Record QT and big rate hikes no problem: Corporate Bond Market Distress Index drops to lowest level since before the Fed started tightening.
The New York Fed’s update on Wednesday of its weekly Corporate Bond Market Distress Index (CMDI) shows just how much liquidity there is still sloshing around from years of mega QE, and how yield-chasing has resurged this year, despite the Fed’s hiking its policy rates to the highest levels in 22 years and despite the biggest QT ever.
This index of distress in the corporate bond market, after spiking early in the tightening cycle, fell to 0.13 over the past two weeks, the lowest level since before this tightening cycle began:
“The index identifies as ‘distress’ periods during which a large number of individual measures of market functioning indicate deteriorating conditions in both the primary and the secondary markets for corporate bonds,” the New York Fed says.
“Corporate bond market functioning appears healthy. The end-of-month market-level CMDI is below its historical 20th percentile,” the New York Fed says.
“Market functioning in both the high-yield and investment-grade sectors improved during the course of August,” the New York Fed says.
In other words, after some initial wavering, the corporate bond market has easily adjusted to the much tighter monetary policies and returned to la-la-land.
One reason to track distress is to see how far the Fed can go with its tightening before it does some real damage to the corporate bond market. And the index shows that compared to the other moments of damage – even the lesser ones of the Euro debt crisis and the US Oil Bust – there hasn’t been any damage. The index is now back in its historical comfort zone.
Even the junk bond market remains in its comfort zone. The New York Fed also provides the sub-indices for distress in the investment grade segment and in the junk-rated (high yield) segment of the corporate bond market.
The High Yield CMDI tracks junk bonds that are rated BB+ and below but above CCC/C, so not including the low end of the junk bond market (here is my table of corporate bond credit ratings by ratings agency).
This High Yield CMDI fell to 0.16 this today, and after the two brief spikes has returned to its comfort zone:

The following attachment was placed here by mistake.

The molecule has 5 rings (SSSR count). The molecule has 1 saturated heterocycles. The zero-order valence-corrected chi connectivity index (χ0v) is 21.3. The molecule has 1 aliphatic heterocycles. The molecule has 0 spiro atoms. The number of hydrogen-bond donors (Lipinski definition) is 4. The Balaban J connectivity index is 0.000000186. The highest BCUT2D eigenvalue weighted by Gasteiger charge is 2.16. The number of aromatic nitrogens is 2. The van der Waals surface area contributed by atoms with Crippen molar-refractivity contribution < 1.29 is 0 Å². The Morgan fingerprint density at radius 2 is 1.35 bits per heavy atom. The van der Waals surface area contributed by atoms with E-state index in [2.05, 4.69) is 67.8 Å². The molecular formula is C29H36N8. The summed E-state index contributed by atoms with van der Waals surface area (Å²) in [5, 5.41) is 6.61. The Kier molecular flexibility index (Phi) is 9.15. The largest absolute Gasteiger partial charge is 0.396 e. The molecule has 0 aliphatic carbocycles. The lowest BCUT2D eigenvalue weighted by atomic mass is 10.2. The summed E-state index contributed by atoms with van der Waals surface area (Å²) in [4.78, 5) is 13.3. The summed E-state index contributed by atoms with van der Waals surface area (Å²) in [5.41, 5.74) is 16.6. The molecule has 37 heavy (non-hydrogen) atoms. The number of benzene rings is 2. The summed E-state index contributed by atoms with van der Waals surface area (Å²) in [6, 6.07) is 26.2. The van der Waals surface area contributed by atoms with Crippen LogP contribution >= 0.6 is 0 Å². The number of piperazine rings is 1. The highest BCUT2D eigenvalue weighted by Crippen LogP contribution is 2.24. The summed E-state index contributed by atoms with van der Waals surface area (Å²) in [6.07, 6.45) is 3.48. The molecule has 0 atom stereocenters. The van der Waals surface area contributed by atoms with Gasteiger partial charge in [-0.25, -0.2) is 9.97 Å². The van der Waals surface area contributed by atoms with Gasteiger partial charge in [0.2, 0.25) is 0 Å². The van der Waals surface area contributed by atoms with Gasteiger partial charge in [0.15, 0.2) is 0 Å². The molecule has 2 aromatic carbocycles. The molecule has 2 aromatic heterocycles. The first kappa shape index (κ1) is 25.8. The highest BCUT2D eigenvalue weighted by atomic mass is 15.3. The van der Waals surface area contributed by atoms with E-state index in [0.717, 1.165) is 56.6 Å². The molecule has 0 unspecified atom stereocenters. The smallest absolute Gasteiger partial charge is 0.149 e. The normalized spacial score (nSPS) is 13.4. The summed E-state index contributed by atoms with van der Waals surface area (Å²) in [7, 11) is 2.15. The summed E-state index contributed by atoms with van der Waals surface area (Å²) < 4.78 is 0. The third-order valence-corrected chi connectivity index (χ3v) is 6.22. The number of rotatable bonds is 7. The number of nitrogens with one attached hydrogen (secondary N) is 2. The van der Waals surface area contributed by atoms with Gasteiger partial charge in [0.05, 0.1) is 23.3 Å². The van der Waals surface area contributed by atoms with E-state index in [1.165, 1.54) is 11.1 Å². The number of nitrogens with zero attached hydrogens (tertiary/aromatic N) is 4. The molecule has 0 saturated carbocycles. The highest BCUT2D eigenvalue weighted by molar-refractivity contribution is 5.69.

To deal with the worst inflation in 40 years, the Fed has attempted to “tighten” financial conditions with rate hikes and QT. Tighter financial conditions would make borrowing for companies and consumers harder to get and more expensive, and would create a little more distress among borrowers, especially those with weaker credit, such as junk-rated companies, and would therefore reduce investment and demand in the economy and thereby remove some inflationary pressures. So the theory goes.
During this tightening cycle, the New York Fed came up with the CMDI to track the effects of this tightening on the corporate bond market. It complements a whole slew of indices attempting to measure financial stress, but is specifically addressing distress in the corporate bond market.
And at first, the effects were as promised: In late 2021, when the Fed started talking about tapering, rate hikes, and QT, financial distress in the corporate bond market began to rise from historically low levels, in anticipation of what might come.
By November 2022, with rate hikes and QT in full swing, the CMDI had risen to 0.28, the highest level since November 2020, when it was coming down from the lockdown shock.
But since then, it has wobbled lower, showing that there is now less distress in the corporate bond market than before the Fed even started tightening.
The CMDI includes primary market measures from the Mergent Fixed Income Securities Database (FISD), such as issuance volumes, primary market pricing, and issuer characteristics.
It includes secondary market measures, such as trading data from TRACE, and measures that reflect central tendencies and other aspects of the distributions, of volume, liquidity, nontraded bonds, spreads, and default-adjusted spreads. And it includes quoted prices from ICE Bank of America to track the differential secondary market conditions for traded and non-traded bonds.
Editor’s Note: The summary bullets for this article were chosen by Seeking Alpha editors.